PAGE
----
What makes this instance different is that, with the new Maker Ecosystem, the machine may never get fixed: last month, there was a proposal to move student shop large power tool access to Tech Spark. The proposal, says Lucht, arose from a strategic plan to increase the “opportunity for additional resources, and to provide students with safer spaces with newer equipment, that have regular access to faculty and staff support.”
To some members of Carnegie Mellon’s oldest making community, however, this shift feels paternalistic. Along with CMR, buggy teams would be affected, and eventually booth as well. This prompted the sweepstakes community to organize and enter close conversations with EH&S, SLICE, and the College of Engineering about how to make student shops safer without switching to the Maker Ecosystem.
Diya Nuxoll, head mechanic of Fringe buggy, expressed concern that the operating hours of the MakerWing don’t fit with student groups’ schedules, but saw the reasoning behind closing certain machinery down during the current 11 p.m.-8 a.m. moratorium on student shop activity. “It's not realistic to limit all work during that window because teams go down to the shop to get their buggies for rolls around 4 a.m.,” she said, citing last-minute fixes that don’t require heavy power tools, “but it is totally reasonable to limit work with mills, lathes, drill presses, and bandsaws.”
Students have identified other problems, such as overcrowding. The MakerWing is busy, especially in the weeks leading up to carnival when class projects are due, which is the most crucial build period for buggy teams. Along with that come concerns over a lack of storage space and machines: most teams have upwards of three buggies in the shop at any given time, and there is already limited storage in the Maker Ecosystem.
In a brainstorming document, some students pointed out that a lack of equipment could create unfair advantages for certain teams: “To remove the capabilities to have our own machines would inhibit our competitive ability and enhance the competitive advantage of teams who outsource parts and have donated money for such parts.”
Some changes are less technical. Since its inception, buggy has been an activity that allows students from all educational paths to take part in a unique engineering project. To gain access to the Tech Spark machine shops, students would have to take the CIT-preference Maker Series classes. Andre Gutierrez, a mechanic for Apex buggy, explained the issue: “For certain students in the humanities, fine arts, and even drama departments, it’s difficult to accommodate the Maker Series classes. Students on my team take great pride on manufacturing parts in our shop that end up on the buggy.”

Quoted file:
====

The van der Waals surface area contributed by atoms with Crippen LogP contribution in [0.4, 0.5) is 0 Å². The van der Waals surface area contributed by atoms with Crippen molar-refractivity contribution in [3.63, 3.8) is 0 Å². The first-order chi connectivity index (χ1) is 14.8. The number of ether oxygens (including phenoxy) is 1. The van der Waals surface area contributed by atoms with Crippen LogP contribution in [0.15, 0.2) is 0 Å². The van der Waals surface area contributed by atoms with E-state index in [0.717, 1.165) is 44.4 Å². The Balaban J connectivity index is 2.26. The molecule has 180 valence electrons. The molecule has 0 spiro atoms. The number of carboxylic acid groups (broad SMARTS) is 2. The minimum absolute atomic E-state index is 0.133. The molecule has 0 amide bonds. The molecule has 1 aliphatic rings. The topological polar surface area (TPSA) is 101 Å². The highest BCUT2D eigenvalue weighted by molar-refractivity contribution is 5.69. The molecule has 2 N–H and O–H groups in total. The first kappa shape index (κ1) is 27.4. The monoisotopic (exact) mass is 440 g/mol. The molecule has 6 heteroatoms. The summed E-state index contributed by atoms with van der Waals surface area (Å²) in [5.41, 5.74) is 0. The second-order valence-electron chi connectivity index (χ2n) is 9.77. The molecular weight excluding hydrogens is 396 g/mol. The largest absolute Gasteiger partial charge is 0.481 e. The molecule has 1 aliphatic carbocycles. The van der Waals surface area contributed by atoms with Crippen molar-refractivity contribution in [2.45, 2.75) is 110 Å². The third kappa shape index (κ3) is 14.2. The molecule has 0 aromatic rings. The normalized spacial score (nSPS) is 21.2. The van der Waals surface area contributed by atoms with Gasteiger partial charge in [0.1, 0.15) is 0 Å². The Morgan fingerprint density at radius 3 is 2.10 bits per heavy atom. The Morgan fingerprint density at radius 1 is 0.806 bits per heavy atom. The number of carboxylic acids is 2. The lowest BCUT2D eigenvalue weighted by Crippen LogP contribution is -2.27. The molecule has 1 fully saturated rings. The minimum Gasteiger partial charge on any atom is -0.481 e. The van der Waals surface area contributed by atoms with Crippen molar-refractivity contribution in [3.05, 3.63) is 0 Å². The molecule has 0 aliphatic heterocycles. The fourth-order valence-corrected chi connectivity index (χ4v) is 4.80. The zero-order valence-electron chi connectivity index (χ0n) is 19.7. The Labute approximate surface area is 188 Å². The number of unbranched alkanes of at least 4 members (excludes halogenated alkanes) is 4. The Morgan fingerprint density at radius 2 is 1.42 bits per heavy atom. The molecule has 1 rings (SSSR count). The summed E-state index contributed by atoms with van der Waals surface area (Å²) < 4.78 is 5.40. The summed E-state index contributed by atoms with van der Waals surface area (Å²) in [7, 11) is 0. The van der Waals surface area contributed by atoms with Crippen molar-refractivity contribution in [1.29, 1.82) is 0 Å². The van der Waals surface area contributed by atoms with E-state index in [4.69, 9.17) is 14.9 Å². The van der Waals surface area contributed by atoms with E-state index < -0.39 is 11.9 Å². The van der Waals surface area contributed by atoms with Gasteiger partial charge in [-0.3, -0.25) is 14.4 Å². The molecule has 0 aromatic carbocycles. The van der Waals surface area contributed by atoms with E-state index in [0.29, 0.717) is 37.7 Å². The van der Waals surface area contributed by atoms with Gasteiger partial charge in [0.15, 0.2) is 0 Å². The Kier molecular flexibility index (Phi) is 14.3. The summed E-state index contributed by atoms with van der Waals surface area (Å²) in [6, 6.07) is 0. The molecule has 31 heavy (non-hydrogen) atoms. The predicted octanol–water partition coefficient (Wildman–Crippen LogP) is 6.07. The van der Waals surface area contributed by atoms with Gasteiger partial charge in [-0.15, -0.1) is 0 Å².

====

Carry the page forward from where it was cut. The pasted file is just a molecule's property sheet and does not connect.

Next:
Though vague with details, Ms. Lucht made it clear that EH&S is working with student groups. “We’re looking at space, equipment, and staffing, and making sure to engage student groups as we do that,” she said, giving a nod to the tough spot her role places her in. From a safety standpoint, it’s hard to know what’s going on day-to-day in the student shops, and the 2011 death of a Yale student using a lathe in a university shop after hours has put greater pressure on preemptive measures.
To some students, however, this whole process feels more political than anything else. “The College of Engineering wants to please its donors for the ANSYS building,” said one buggy mechanic, “and wants to be able to say that we have one beautiful machine shop that everyone on campus uses.”
There is currently no deadline for the switch, or a guarantee that it will occur at all. Conversations are ongoing between students the various university stakeholders, leaving the future in limbo. In the CMR shop, a space that has become home to many who participate, life goes on as normal. Beneath trophies dating back to 1993 and framed T-shirts hung haphazardly on the walls, student mechanics tend quietly to their parts, stepping around the locked CNC machine whose fate will be decided once the talks are done.